The race to replace Theresa May as leader of the Conservative Party, and therefore as prime minister, is formally underway. Ten candidates passed the 1922 Committee’s nomination threshold, and now enter a series of ballots of Conservative MPs to whittle them down to two, who will face a ballot of around 100,000 party members with an average age somewhere around 65 (according to the Bow Group’s estimate). The rest of us can do nothing but watch with impotent horror.
On Monday, 21 May, Michael Gove and Ruth Davidson launched a new Conservative think-tank, Onward. Its aim, in the words of its director, Will Tanner, a former aide to Theresa May, is to ‘reach out to millennials in their twenties and early thirties – my generation – who overwhelmingly voted Labour in 2017’. The inspiration behind the name is Emmanuel Macron’s presidential campaign, En Marche! The irony of invoking Macron to boost popular support – for all the media buzz, he won on the lowest election turnout in the history of the French republic – seems to have been lost on its organisers. With Onward, Nick Timothy writes, ‘the future of the Conservative Party is about to be revealed.’
In the conference hall the blue-heads have just been shown a video of Labour’s election ‘Edstone’, as a reminder of disaster averted. For a moment everything goes black, like a seance. The massed jam-makers and xenophobes sit in anticipatory rictus, a suckling pig waiting to gulp down the sweet nectar of platitude. But when the lights go up, it’s only the prime minister, on stage in Manchester to give his annual Tory pep talk.
At an earlier stage of this general election, I thought about proposing one of those drinking games in which people have a shot or swig every time a Conservative on the campaign trail used the word ‘plan’. I’m glad I didn’t go ahead with that. Anyone who’d taken up the suggestion would now be in a clinic. It was already bad, but the Tory manifesto takes it to another level entirely. Guess how many times the word ‘plan’ occurs’. For purposes of reference, the Labour manifesto uses it 27 times. Answer: 121. It’s almost as if they were trying to stress the idea that they have a plan.
On 14 January 2014 I saw Jack Straw speak at the Westminster Russia Forum at the Baltic Restaurant on Blackfriars. The Forum, formerly known as Conservative Friends of Russia, was launched in August 2012. Leaked e-mails from Russian officials soon appeared, saying they had been urged to use the organisation to campaign against the Magnitsky Act in Westminster. CFoR tweeted photographs of the anti-Kremlin head of the Parliamentary Committee on Russia, Chris Bryant, in his underpants. The Russian diplomat liaising with the group was Sergey Nalobin, first secretary in the embassy's political section (his father was a senior figure in the KGB and FSB). They were accused by the Guardian, World Affairs and Private Eye of being a lobby group for the Kremlin.
Under ten months till the UK general election, and the parties are busy pushing round the hat. Last week Labour threw a fundraiser at the Camden Roundhouse, at £15,000 for a seat at the top table. But that's barely a groat in the cap beside the Tories' prowess at stuffing the topper.
The phrase ‘property owning democracy’, on which the popular conservatism of the 20th century rested, and with it a vision of the good society, was coined by the Scottish Unionist Noel Skelton in a quartet of articles for the Spectator entitled ‘Constructive Conservatism’, written in the spring of 1923. The previous November’s general election had seen more candidates from the Labour party elected to House of Commons than Asquith’s Liberals and Lloyd George’s National Liberals combined. For Skelton, the Fourth Reform Act of 1918, which massively extended the vote, and that electoral turnover – which was to prove terminal for the Liberals – meant that politics, and the Tories, could not proceed as before. It was only a matter of time before the forces of democratic socialism might challenge for a majority in the House of Commons. To stave off the threat, Skelton hoped that the Tories might come to accommodate progressive attitudes on such issues as housing and pensions, and in so doing steal much of Labour’s thunder. 'Reform so that you may preserve,' as Macaulay had put it. No surprise then that Anthony Eden repeated Skelton’s words at the 1946 Conservative Party conference, in the shadow of the unexpected defeat of Churchill’s government the previous year. What had been an intellectual exercise two decades previously was now imperative in ensuring the return to power of the Conservative party. Addressing a meeting of Saga customers last week – whose average age will have been about the same as the average member of the Conservative party (68) - David Cameron spoke of how he would like to increase the inheritance tax threshold to £1 million.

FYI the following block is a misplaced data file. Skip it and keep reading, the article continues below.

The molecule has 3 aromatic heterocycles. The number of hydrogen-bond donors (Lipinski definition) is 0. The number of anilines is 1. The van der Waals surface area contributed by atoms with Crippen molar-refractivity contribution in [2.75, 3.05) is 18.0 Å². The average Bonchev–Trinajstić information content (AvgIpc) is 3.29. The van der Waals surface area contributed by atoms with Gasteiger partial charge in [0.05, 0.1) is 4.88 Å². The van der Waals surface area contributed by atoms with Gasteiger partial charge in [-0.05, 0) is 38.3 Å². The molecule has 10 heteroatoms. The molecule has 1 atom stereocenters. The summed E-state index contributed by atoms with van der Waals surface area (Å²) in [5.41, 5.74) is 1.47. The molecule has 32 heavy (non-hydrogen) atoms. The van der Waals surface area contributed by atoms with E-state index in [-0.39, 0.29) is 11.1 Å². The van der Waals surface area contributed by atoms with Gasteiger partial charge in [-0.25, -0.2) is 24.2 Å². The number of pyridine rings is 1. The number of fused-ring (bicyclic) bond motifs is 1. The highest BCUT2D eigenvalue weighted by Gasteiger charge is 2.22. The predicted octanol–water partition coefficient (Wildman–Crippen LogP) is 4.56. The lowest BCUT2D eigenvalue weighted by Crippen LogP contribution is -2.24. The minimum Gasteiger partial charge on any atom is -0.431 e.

Last week, Boris Johnson gave the third annual Margaret Thatcher lecture, organised by the Centre for Policy Studies. Most of the spluttering that followed has focused on what the Mayor of London is supposed to have said about the impossibility of equality, his remarks about IQ, and his comparions between people and cornflakes.
A friend who works in my local Blackwell’s told me that Conservative Party members get a discount at the bookshop. This seemed so unlikely that I phoned the Blackwell’s helpline pretending to be a paid-up Tory, and sure enough was told that I would get 20 per cent off. Joining the Conservative Party costs £25 a year: if you spend £125 a year on books at Blackwells you essentially get your party membership for free (a less catchy offer perhaps than ‘3 for 2’). It’s unclear, though, how the Tories’ encouraging people to shop at Blackwell’s fits in with their alleged support for small shops, unless they mean the smaller branches of Blackwell’s.